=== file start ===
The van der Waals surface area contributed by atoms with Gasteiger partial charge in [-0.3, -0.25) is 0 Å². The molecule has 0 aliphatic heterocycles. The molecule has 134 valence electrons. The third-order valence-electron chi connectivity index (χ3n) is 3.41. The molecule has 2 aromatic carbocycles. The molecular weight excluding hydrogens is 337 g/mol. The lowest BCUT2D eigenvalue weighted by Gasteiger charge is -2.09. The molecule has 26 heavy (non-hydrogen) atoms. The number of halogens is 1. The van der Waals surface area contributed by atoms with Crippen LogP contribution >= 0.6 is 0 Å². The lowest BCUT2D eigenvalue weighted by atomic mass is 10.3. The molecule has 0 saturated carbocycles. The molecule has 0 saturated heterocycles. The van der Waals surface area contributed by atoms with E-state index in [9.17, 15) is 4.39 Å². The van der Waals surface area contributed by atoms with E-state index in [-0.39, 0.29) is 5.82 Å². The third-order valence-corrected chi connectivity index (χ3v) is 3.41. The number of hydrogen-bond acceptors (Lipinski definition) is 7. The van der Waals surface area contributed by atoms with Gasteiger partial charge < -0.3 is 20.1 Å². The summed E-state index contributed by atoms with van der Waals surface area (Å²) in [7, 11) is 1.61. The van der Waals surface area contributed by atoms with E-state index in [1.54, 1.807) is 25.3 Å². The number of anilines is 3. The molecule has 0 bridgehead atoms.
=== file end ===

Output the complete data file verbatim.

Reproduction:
The van der Waals surface area contributed by atoms with Gasteiger partial charge in [-0.3, -0.25) is 0 Å². The molecule has 0 aliphatic heterocycles. The molecule has 134 valence electrons. The third-order valence-electron chi connectivity index (χ3n) is 3.41. The molecule has 2 aromatic carbocycles. The molecular weight excluding hydrogens is 337 g/mol. The lowest BCUT2D eigenvalue weighted by Gasteiger charge is -2.09. The molecule has 26 heavy (non-hydrogen) atoms. The number of halogens is 1. The van der Waals surface area contributed by atoms with Crippen LogP contribution >= 0.6 is 0 Å². The lowest BCUT2D eigenvalue weighted by atomic mass is 10.3. The molecule has 0 saturated carbocycles. The molecule has 0 saturated heterocycles. The van der Waals surface area contributed by atoms with E-state index in [9.17, 15) is 4.39 Å². The van der Waals surface area contributed by atoms with E-state index in [-0.39, 0.29) is 5.82 Å². The third-order valence-corrected chi connectivity index (χ3v) is 3.41. The number of hydrogen-bond acceptors (Lipinski definition) is 7. The van der Waals surface area contributed by atoms with Gasteiger partial charge < -0.3 is 20.1 Å². The summed E-state index contributed by atoms with van der Waals surface area (Å²) in [7, 11) is 1.61. The van der Waals surface area contributed by atoms with E-state index in [1.54, 1.807) is 25.3 Å². The number of anilines is 3. The molecule has 0 bridgehead atoms.